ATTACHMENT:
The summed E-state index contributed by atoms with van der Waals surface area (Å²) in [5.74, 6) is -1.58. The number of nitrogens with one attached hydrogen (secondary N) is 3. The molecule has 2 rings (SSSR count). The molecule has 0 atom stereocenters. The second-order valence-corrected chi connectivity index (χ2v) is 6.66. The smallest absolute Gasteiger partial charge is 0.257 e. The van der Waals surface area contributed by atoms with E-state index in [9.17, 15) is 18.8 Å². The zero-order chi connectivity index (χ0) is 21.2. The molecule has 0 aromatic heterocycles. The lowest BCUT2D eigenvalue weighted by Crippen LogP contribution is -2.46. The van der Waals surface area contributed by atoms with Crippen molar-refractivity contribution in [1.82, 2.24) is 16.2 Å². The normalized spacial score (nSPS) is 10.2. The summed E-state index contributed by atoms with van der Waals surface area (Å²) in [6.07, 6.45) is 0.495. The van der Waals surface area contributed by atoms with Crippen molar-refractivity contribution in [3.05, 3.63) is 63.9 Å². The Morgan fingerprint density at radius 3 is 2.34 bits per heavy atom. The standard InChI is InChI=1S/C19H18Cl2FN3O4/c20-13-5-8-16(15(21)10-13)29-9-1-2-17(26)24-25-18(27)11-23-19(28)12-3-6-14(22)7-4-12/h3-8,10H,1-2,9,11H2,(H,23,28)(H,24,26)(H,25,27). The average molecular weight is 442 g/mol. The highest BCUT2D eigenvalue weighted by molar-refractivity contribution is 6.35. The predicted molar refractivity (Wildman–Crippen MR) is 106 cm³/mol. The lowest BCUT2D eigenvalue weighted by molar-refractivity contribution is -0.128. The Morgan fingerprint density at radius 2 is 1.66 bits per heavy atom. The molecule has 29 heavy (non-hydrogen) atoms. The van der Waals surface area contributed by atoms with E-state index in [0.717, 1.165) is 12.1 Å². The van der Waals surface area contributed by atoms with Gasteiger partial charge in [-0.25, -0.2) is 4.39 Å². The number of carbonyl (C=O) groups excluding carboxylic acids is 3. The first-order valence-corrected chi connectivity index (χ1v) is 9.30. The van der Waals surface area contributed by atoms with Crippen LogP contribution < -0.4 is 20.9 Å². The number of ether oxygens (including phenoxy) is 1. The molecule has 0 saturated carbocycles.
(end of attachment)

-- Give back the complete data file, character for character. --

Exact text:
The summed E-state index contributed by atoms with van der Waals surface area (Å²) in [5.74, 6) is -1.58. The number of nitrogens with one attached hydrogen (secondary N) is 3. The molecule has 2 rings (SSSR count). The molecule has 0 atom stereocenters. The second-order valence-corrected chi connectivity index (χ2v) is 6.66. The smallest absolute Gasteiger partial charge is 0.257 e. The van der Waals surface area contributed by atoms with E-state index in [9.17, 15) is 18.8 Å². The zero-order chi connectivity index (χ0) is 21.2. The molecule has 0 aromatic heterocycles. The lowest BCUT2D eigenvalue weighted by Crippen LogP contribution is -2.46. The van der Waals surface area contributed by atoms with Crippen molar-refractivity contribution in [1.82, 2.24) is 16.2 Å². The normalized spacial score (nSPS) is 10.2. The summed E-state index contributed by atoms with van der Waals surface area (Å²) in [6.07, 6.45) is 0.495. The van der Waals surface area contributed by atoms with Crippen molar-refractivity contribution in [3.05, 3.63) is 63.9 Å². The Morgan fingerprint density at radius 3 is 2.34 bits per heavy atom. The standard InChI is InChI=1S/C19H18Cl2FN3O4/c20-13-5-8-16(15(21)10-13)29-9-1-2-17(26)24-25-18(27)11-23-19(28)12-3-6-14(22)7-4-12/h3-8,10H,1-2,9,11H2,(H,23,28)(H,24,26)(H,25,27). The average molecular weight is 442 g/mol. The highest BCUT2D eigenvalue weighted by molar-refractivity contribution is 6.35. The predicted molar refractivity (Wildman–Crippen MR) is 106 cm³/mol. The lowest BCUT2D eigenvalue weighted by molar-refractivity contribution is -0.128. The Morgan fingerprint density at radius 2 is 1.66 bits per heavy atom. The molecule has 29 heavy (non-hydrogen) atoms. The van der Waals surface area contributed by atoms with E-state index in [0.717, 1.165) is 12.1 Å². The van der Waals surface area contributed by atoms with Gasteiger partial charge in [-0.25, -0.2) is 4.39 Å². The number of carbonyl (C=O) groups excluding carboxylic acids is 3. The first-order valence-corrected chi connectivity index (χ1v) is 9.30. The van der Waals surface area contributed by atoms with Crippen LogP contribution < -0.4 is 20.9 Å². The number of ether oxygens (including phenoxy) is 1. The molecule has 0 saturated carbocycles.